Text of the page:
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Calm • Serenity
How to Process Your Emotions
An unexpected and troublesome feature of being human is that we feel so much more than we spontaneously realise we feel. There are emotions coursing through us — of anger or joy, resentment or fear — that lie just outside the sphere of ordinary consciousness, and which elude us as we rush through the challenges of our lives.
These emotions lie low in part because they are often too shocking, sad or contrary to expectations for us to want to make sense of them. We might hate where we are supposed to love; or may feel sad where we are meant to be practical — and so, out of timidity and fear, we omit to register our authentic reality. Or else our feelings get ignored because they enter our minds too fast, and in too great a quantity for us to disentangle them in the limited time we devote to self-understanding.
And yet unless the full panoply of our emotions is regularly identified and adequately ‘felt’, we are likely to fall prey to a range of psychological ills: anxiety, paranoia, depression and worse. Mental unwellness is born out of an accumulation of unfelt feelings.
We must do ourselves the favour of regularly — ideally once a day — carving out periods in which to get more deeply acquainted with our true emotions. We must continually ask ourselves a simple-sounding but grand and deep question: What am I feeling now?
To draw out valuable answers, we should sit somewhere quiet, probably in bed, with the lights low, and a pad and pen handy. We should close our eyes and let the generosity and free-form nature of the question resonate. After a few moments of scanning the penumbra of the inner mind, we are liable to pick up a few intimations of something. It might be the rustle of a disturbingly well-camouflaged anxiety. With some of the stealth of a hunter in the undergrowth or a fisherman by the bank of a river, we can press ourselves to reflect further: what does it seem we are actually anxious about? It may require a good deal more reverie and inner enquiry before we very gradually feel a recognisable notion emerging, like a landscape subtly appearing at the slow break of a summer day. We may need to decode apparently minute moments of aggression, meanness, confusion or grief that have impacted on us without us properly noticing. Or we might, as we examine ourselves, detect traces of ancient traumas that seem to be still active in distant valleys: someone is crying, someone is very worried, a small person — who might be us — needs our help quite badly.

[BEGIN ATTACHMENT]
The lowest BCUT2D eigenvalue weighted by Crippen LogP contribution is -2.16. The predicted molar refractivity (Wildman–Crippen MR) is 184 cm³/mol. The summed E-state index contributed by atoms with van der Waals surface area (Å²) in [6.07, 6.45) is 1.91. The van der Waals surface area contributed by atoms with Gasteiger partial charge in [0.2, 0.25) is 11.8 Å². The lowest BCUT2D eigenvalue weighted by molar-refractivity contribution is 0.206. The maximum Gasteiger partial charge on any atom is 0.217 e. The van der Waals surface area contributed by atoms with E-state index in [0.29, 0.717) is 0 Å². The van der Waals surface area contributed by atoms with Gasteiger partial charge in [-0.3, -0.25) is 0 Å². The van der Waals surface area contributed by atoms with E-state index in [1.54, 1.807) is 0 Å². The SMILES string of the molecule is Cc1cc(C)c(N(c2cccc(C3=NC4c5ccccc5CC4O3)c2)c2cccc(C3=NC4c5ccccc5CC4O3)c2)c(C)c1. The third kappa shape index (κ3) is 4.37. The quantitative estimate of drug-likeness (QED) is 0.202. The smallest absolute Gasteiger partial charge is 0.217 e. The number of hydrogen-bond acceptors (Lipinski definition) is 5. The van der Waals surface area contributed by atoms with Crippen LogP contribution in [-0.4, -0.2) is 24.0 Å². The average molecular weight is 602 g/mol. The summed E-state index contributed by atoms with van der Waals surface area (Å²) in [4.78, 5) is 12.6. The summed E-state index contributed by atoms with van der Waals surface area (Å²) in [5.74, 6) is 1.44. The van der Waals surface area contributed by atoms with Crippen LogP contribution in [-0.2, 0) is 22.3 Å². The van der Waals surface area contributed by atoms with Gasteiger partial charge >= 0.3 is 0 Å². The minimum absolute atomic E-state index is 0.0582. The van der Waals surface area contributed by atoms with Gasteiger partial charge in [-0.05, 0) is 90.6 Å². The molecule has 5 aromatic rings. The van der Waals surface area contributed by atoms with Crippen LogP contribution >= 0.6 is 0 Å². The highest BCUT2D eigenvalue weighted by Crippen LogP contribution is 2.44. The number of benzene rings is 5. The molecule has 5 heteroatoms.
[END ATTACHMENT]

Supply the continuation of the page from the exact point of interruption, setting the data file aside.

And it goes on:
We should carry out a similar process with our bodies, where many more muted feelings lie buried. ‘What is my body feeling?’ we can ask, strangely but usefully. ‘What would it like to talk to me about?’ And to get more specific: ‘If my shoulders could speak right now, what might they say? And my chest, what would it say? And my arms, my hands, my legs, my feet?’
Our limbs might want to curl into a ball and long for reassurance, or else hit an opponent or elongate themselves defiantly and boldly. Or they might remember an old frustrated wish to be held on a comforting chest.
Through ten or twenty minutes of this kind of concentrated, but loose and exploratory wander through ourselves, we reduce the worry and sorrow of unfelt feelings. We become sad where we were previously melancholy, angry where we were irritable and compassionate where we were anxious — and the result is a newfound peace of mind and lightness of the soul. We seem to have so much time for everything — except for what can save us.